According to Ronald Dworkin, a practicing anesthesiologist and a senior fellow at the conservative Hudson Institute, it is not unreasonable to believe that sales of human organs can work, given the success of payments for blood, plasma and female eggs for artificial insemination.
"I do not have a problem with this kind of payment for even living donors, at least not for kidneys," Dworkin. "Anything that will increase supply with reasonable market mechanisms, I don't have a problem with it."
Dworkin noted, however, that he does not support payment for liver donation, because the surgery for the donor carries too high a risk. (A living liver donor actually donates only a portion of his liver, because no one can survive without at least part of their liver.)
Kaserman and Barnet argue that the current system is a "failure" for not taking full advantage of the estimated 13,000 to 29,000 potential organ donors out of the 2 million deaths per year in the United States.
Kaserman has powerful first-hand knowledge of the problem: he has had two liver transplants, the last one 10 years ago.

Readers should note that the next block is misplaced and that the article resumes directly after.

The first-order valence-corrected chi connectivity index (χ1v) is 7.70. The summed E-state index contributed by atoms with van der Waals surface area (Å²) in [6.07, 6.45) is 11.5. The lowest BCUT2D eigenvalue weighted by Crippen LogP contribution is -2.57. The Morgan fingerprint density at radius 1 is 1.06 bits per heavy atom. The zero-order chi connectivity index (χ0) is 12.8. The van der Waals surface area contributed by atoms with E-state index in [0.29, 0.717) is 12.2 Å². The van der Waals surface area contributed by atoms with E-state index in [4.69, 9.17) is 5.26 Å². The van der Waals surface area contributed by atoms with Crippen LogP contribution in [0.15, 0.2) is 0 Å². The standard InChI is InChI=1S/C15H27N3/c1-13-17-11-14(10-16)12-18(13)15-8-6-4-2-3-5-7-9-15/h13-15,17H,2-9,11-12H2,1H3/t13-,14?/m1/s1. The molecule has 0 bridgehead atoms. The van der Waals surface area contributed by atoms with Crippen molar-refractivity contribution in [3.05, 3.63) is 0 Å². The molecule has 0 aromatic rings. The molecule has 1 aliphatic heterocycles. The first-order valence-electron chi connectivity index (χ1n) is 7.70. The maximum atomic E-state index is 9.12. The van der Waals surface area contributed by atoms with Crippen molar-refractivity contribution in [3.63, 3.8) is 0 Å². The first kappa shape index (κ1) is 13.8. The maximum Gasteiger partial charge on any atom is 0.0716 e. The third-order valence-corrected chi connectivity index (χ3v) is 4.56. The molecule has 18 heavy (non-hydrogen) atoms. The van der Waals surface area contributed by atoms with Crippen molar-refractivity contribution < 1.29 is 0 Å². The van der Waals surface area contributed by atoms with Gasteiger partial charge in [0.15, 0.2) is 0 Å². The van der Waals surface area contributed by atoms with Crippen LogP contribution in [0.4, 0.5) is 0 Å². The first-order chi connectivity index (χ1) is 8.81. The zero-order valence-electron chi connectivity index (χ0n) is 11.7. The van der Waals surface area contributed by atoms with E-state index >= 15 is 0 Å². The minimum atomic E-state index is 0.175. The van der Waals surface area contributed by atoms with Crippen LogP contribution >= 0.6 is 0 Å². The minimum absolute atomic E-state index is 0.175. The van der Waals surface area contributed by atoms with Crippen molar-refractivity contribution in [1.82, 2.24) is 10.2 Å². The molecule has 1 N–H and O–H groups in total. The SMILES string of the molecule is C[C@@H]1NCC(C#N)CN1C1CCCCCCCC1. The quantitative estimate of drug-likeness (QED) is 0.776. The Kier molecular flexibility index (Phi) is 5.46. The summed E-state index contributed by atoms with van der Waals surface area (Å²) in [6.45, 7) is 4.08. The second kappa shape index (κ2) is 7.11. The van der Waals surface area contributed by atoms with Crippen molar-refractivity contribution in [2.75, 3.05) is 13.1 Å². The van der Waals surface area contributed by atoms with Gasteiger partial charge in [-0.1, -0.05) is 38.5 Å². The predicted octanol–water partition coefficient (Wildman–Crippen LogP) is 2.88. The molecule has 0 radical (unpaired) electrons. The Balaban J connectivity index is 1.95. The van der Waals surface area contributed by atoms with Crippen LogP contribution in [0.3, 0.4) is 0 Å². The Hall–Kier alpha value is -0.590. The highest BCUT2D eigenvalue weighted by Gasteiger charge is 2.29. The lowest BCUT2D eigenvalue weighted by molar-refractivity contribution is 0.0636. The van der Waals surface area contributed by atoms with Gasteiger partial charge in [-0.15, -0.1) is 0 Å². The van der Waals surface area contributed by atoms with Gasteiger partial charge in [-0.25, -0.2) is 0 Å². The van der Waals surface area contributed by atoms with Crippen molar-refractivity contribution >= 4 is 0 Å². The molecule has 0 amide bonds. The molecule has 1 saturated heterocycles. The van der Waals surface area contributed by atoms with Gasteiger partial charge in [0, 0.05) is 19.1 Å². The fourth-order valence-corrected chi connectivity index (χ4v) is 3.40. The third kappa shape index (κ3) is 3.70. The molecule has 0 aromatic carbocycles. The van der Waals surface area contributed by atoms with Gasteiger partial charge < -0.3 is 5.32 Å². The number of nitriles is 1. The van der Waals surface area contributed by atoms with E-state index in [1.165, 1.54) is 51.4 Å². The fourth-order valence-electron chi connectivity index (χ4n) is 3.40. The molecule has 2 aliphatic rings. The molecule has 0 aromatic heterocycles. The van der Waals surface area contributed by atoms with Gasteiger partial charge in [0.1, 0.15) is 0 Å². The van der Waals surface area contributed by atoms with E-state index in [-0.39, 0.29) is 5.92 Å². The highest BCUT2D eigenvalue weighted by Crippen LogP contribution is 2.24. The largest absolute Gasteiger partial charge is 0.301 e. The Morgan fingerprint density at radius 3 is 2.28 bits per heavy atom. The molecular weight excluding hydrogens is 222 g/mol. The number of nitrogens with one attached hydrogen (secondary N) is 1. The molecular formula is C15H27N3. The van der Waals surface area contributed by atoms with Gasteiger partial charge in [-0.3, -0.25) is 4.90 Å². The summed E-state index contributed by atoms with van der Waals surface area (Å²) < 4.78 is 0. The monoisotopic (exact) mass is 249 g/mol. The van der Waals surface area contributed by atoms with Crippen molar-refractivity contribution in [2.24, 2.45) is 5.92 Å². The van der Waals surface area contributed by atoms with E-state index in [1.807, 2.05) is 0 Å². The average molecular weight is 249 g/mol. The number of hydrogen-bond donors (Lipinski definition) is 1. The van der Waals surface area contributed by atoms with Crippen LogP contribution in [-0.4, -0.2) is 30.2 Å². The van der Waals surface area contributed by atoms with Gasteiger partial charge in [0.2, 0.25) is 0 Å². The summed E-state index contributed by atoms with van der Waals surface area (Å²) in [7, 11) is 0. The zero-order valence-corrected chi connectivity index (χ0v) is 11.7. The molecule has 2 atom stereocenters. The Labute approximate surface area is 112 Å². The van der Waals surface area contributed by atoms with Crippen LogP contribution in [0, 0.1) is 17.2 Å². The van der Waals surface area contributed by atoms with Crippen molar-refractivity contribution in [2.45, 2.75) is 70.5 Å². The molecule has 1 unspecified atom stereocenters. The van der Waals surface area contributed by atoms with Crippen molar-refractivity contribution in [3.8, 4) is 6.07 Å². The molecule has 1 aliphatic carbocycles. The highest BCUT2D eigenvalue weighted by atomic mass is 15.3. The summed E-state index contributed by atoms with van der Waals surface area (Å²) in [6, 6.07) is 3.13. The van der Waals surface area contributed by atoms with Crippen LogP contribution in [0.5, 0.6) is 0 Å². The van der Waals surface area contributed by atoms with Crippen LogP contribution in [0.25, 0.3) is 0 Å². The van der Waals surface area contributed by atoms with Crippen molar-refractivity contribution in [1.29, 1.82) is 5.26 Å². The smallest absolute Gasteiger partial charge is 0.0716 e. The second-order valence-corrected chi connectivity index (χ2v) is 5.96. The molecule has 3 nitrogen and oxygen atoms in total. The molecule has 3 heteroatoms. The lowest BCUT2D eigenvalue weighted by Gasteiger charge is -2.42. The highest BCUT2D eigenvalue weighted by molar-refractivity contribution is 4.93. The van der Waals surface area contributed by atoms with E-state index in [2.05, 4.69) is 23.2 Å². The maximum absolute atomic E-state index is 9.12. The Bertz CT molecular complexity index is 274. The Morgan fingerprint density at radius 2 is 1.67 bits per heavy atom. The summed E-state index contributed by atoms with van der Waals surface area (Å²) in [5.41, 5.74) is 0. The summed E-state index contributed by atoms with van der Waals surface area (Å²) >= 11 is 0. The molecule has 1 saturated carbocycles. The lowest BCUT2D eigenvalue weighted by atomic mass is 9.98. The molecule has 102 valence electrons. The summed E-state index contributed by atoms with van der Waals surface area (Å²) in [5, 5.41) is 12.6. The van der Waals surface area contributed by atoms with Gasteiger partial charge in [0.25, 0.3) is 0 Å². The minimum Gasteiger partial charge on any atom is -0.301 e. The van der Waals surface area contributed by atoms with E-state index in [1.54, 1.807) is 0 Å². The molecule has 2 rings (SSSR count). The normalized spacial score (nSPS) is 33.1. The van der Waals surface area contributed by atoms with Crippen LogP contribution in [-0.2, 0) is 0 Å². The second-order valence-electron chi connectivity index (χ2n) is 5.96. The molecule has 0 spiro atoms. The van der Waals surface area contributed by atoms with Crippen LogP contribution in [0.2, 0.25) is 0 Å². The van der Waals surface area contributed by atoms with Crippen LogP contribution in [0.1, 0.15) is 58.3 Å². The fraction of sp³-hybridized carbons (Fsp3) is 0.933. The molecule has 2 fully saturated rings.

There were 5,984 cadaveric organ donors in 2000 and Kaserman and Barnet believe that organ donations could easily double or triple to meet current demand without exhausting the potential supply. The two economists argue that by allowing market dynamics to drive the organ procurement system, prices would "rise and fall as necessary to equilibrate supply and demand and thereby eliminate the shortage."
In addition, they "conservatively estimate" that the creation of a market for cadaveric donor organs would yield social benefits -- relative to the current system -- of more than $1 billion a year because of the additional lives that would be saved.
Sharon Hunt, M.D., a Stanford University cardiologist and current chair of the American College of Cardiology committee on heart failure and transplantation, says the two economists are wrong about their estimates for potential donors, and about the effectiveness of their proposal.
"The biggest underlying flaw is when they state that the cadaveric organ shortage is not attributable to an inadequate number of potential organ donors," said Hunt. "I don't know where they got that number."
Hunt says that the pool of available donors is in fact on the decline. Transplants from living donors have actually surpassed the number of transplanted organs from cadaveric donors, and the overall number of cadaveric transplant organs has decreased, she says